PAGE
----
Taipei, May 12 (CNA) When Caylin Max returns to Palau Wednesday, she will be able to see her family and her beautiful island country in the Western Pacific — without magnifying eyeglasses.
Those glasses were what she needed when she came to Taiwan just over two months ago, a patient stricken with craniopharyngioma, a type of brain tumor that occurs mostly in children.
The 8-year-old was diagnosed with the disease three years ago had been close to legally blind, as a four-centimeter tumor was compressing her optic nerve.
With the help of Taiwan’s embassy in Palau, Max came to Taiwan on March 9 to receive treatment at Shin Kong Wu Ho-Su Memorial Hospital in Taipei. The hospital paid for the surgery and provided assistance during her two-month stay in Taiwan.
Max underwent surgery on March 11 and began radiotherapy some three weeks later, the hospital said, adding that the treatment proved effective.
The hospital’s surgeons were able to remove most of the tumor and thus alleviate the pressure on the child’s optic nerve, said Tsai Ming-dar, chief of the hospital’s neurosurgery department.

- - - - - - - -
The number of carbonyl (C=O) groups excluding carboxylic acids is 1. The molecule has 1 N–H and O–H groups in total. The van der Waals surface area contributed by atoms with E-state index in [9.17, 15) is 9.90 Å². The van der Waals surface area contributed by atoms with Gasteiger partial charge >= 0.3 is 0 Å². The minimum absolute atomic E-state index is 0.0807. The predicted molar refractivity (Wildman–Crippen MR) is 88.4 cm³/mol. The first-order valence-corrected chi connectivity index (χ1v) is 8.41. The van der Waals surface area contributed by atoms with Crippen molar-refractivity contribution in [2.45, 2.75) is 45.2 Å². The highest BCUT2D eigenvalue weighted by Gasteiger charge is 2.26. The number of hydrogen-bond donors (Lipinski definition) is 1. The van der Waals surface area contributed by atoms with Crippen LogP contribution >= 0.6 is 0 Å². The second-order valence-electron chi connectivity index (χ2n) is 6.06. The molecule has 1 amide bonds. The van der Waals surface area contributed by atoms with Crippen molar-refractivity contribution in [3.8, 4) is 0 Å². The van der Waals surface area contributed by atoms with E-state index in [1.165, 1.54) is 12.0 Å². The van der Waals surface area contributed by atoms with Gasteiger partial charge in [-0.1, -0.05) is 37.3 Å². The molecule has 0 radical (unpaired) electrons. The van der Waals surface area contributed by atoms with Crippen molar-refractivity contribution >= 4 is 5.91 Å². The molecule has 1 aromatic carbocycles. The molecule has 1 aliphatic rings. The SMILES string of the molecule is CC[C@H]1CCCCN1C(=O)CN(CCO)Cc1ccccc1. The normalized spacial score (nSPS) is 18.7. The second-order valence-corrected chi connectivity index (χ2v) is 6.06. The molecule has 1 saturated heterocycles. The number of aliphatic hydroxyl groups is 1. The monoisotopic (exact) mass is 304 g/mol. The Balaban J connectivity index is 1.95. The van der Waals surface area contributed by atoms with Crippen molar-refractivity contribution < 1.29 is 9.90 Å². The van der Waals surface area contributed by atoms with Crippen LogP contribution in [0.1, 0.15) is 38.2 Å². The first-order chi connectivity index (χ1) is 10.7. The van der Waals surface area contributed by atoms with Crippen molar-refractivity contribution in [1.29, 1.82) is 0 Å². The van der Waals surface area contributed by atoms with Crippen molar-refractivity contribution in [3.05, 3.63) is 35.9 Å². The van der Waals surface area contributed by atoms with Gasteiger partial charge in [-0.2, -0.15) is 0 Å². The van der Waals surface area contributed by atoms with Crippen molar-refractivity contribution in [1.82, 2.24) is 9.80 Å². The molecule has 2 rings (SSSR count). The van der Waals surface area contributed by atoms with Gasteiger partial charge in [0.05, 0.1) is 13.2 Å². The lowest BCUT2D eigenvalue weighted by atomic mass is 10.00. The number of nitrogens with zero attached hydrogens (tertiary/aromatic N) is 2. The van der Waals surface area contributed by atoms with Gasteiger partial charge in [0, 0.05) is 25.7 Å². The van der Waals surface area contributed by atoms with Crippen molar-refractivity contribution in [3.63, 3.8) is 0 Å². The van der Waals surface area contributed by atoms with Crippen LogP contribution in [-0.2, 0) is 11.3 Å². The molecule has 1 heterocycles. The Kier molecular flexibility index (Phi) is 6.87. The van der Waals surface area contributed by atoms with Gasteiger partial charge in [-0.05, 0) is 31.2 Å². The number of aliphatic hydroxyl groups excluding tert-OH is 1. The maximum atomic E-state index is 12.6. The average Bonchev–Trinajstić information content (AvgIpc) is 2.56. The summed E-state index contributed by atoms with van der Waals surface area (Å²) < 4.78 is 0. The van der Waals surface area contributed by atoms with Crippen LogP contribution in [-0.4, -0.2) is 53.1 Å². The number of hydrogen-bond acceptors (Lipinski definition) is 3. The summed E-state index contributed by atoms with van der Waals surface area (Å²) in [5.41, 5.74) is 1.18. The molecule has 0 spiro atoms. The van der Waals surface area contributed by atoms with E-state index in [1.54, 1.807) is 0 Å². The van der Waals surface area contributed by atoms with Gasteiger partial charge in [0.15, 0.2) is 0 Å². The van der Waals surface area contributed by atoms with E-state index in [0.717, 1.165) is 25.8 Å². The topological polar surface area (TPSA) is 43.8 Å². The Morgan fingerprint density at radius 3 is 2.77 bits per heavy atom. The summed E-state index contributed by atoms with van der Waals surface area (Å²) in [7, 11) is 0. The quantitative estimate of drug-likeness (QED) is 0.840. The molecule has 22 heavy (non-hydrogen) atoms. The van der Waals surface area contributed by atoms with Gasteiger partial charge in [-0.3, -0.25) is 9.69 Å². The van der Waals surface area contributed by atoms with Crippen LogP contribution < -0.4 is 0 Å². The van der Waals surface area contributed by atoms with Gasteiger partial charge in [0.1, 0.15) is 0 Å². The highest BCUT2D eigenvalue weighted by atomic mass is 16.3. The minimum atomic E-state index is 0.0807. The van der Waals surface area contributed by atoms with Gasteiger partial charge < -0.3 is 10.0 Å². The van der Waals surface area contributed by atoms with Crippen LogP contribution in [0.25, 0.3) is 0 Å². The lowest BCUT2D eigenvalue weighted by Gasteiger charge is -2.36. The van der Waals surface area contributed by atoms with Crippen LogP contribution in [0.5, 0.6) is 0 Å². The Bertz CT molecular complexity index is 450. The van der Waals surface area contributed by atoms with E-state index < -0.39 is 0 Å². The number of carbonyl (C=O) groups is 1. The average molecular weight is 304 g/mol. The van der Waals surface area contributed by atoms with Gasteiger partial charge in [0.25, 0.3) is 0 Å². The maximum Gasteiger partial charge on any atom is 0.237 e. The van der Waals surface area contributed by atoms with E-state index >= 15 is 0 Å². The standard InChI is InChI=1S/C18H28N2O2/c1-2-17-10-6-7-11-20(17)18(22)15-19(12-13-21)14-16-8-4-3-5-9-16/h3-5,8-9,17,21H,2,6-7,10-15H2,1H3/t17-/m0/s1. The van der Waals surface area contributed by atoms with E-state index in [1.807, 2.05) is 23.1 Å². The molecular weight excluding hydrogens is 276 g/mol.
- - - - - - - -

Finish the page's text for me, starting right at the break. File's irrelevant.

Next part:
The surgical procedure was followed by radiotherapy to stop the growth of the remaining part of the tumor, Tsai said.
All of the tumor could not be removed because it was right next to the hypothalamus, a section of the brain that contains small nuclei with a variety of functions, Tsai said.
At a press conference to announce the girl’s discharge from hospital, Palau’s Ambassador to Taiwan Dilmei Louisa Olkeriil fought back tears as she thanked Taiwan and the hospital staff for their assistance.
Accompanied by her mother, Max will fly back to Palau with greatly recovered eyesight and will no longer need the thick-lensed eyeglass she had come to rely on.